Al Pacino is 83. Robert De Niro is 79. Prabhudeva is 50. Besides the common thread of their love for acting, the three celebrated artistes have recently landed an uncanny link in life: late fatherhood. While Pacino has had his fourth child – a first with his 29-year-old partner, De Niro recently welcomed his seventh child. Prabhudeva has also embraced fatherhood for the fourth time. While women have a biological clock, these celebrities make us wonder if age really is no bar to become a daddy! This Father’s Day, let us explore the risks of late fatherhood and ways to improve fertility in men.
Women are commonly coaxed into bearing at least one child before their reproductive age begins to decline and end at menopause. It is established that late motherhood may affect a woman’s ability to conceive, increases risk of miscarriages and chromosomal abnormalities in children born. But today, many older men are fathering children.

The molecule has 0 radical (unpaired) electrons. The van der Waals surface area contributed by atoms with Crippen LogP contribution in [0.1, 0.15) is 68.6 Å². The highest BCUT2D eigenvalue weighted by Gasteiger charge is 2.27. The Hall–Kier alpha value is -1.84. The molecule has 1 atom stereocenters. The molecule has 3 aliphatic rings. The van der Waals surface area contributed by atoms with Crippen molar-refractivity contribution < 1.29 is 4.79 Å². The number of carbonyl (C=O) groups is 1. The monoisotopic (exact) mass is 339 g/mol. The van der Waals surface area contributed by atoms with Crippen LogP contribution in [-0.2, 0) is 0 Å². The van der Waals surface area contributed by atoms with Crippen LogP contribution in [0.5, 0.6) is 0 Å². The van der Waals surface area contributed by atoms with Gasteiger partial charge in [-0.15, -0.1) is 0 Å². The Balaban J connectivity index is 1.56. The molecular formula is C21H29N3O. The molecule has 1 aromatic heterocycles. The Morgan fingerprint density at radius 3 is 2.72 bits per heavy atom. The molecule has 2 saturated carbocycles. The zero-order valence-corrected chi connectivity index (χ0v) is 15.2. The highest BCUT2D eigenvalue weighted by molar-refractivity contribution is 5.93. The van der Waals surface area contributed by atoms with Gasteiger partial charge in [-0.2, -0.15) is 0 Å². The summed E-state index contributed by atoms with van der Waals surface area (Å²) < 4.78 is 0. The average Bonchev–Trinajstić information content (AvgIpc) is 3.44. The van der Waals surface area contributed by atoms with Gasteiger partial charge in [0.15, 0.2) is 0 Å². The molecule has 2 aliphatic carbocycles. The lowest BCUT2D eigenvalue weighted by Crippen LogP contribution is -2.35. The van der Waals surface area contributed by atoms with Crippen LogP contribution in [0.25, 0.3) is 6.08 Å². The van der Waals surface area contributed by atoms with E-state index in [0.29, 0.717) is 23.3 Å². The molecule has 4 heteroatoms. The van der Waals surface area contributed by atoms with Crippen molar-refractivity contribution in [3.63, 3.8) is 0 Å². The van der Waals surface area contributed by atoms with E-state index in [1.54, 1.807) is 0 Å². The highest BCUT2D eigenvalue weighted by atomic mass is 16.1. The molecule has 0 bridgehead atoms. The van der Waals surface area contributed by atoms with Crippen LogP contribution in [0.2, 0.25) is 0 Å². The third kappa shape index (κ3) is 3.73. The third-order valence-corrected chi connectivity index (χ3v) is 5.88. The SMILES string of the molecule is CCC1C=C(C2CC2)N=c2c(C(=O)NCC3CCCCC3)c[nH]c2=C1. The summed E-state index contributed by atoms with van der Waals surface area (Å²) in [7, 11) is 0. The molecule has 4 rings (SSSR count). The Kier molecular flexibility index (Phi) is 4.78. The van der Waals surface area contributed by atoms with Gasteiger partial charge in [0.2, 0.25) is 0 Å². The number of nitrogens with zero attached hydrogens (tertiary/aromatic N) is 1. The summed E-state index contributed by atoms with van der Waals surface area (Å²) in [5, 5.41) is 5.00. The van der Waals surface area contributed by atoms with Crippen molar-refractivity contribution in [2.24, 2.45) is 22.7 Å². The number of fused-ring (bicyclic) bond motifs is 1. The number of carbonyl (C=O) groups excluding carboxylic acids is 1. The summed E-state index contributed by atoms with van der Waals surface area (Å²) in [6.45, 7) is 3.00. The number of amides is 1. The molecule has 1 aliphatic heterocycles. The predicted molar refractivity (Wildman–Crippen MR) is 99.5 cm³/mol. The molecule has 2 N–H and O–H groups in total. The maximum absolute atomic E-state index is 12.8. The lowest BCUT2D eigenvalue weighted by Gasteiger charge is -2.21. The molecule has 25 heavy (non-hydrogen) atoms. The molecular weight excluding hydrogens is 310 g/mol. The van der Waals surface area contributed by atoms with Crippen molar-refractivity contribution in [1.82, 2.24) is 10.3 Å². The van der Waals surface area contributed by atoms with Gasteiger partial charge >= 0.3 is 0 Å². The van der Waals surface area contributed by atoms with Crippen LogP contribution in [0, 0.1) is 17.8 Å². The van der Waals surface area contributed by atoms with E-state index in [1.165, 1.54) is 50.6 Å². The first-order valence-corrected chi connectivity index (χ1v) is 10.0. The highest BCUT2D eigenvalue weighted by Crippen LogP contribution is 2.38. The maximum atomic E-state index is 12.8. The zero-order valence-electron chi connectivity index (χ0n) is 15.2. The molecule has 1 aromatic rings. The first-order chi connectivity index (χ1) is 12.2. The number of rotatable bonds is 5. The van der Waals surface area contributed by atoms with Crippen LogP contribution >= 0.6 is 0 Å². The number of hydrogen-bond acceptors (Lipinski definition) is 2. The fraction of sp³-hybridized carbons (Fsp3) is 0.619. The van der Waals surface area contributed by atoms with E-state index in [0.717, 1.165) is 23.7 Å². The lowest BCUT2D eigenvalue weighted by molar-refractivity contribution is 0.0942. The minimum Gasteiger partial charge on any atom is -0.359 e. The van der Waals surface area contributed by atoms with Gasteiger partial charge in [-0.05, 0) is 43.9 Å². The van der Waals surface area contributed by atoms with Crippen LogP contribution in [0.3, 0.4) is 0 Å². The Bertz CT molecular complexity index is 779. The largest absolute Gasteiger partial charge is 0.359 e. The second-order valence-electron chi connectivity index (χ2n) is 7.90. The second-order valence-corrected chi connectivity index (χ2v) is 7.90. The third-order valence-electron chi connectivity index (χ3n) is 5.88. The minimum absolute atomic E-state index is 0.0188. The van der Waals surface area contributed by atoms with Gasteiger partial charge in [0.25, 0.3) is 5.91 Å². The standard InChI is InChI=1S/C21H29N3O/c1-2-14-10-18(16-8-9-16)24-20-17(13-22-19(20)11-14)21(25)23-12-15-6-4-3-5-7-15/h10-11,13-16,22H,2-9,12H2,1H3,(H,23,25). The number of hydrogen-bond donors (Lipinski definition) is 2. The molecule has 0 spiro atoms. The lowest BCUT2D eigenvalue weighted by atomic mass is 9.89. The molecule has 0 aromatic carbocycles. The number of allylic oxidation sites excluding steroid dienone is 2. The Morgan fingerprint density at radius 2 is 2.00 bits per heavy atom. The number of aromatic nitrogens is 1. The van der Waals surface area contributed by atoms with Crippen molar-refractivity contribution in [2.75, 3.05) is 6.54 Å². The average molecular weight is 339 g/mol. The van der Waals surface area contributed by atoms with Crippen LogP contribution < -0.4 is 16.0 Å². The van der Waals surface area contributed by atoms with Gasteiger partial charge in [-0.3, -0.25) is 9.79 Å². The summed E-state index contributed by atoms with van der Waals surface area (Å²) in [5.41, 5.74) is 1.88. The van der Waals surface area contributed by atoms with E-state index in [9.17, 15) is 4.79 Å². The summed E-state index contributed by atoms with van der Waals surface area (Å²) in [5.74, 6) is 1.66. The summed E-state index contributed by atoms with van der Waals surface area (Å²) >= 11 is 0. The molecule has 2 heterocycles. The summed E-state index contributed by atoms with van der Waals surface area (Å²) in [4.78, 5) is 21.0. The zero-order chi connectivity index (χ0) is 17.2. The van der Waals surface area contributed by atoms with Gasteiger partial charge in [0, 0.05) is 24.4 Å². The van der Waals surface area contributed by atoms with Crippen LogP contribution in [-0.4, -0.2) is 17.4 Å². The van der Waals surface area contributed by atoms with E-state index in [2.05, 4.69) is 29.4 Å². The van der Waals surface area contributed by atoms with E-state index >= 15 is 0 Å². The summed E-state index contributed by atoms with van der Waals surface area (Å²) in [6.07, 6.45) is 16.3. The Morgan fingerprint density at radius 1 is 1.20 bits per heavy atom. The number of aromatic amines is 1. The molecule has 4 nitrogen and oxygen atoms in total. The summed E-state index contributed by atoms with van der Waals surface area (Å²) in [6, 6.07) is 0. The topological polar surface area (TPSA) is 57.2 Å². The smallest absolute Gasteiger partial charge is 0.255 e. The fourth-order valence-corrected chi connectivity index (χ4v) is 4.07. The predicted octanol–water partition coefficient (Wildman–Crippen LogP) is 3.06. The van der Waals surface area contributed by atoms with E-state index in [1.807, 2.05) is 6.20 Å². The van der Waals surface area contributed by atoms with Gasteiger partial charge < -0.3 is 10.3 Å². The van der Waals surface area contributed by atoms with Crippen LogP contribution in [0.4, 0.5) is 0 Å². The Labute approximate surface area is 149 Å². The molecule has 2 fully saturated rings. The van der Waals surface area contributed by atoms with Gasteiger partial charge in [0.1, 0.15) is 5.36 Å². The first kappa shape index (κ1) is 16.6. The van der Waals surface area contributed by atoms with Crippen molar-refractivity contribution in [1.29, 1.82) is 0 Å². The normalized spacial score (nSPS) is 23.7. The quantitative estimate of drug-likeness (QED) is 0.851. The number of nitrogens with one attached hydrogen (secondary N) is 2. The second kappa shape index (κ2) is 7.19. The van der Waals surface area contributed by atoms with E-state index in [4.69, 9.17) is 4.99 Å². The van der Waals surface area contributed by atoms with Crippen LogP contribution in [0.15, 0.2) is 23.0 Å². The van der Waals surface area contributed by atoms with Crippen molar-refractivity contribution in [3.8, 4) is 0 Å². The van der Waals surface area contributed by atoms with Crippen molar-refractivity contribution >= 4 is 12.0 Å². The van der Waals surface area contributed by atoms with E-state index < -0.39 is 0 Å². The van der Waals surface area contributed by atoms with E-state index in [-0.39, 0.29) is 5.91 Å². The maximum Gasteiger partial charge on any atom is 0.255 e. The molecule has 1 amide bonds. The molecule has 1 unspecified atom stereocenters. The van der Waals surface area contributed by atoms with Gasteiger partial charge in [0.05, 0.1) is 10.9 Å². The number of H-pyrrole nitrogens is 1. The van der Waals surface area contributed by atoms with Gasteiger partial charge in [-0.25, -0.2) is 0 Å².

Many, like actor-comedian Amy Schumer, have been vocal about finding late fatherhood “weird” and “uncomfortable”. But one look at Hollywood history and you know, ageing fathers is not a new phenomenon. From Charlie Chaplin and Hugh Hefner to Mick Jagger and Alec Baldwin – they’ve been there and done that!
“In contrast to women where fertility ceases at menopause, sperm production continues throughout life in men. There is no consensus about the definition of advanced paternal age but is believed to be over 35-45 years of age. In fact, reduction in the quality of semen is observed after 35-40 years of age,” Dr Sumana Gurunath, Consultant Infertility and Reproductive Medicine, Department of Obstetrics and Gynaecology, Cloudnine Group of Hospitals, Bengaluru, tells Health Shots.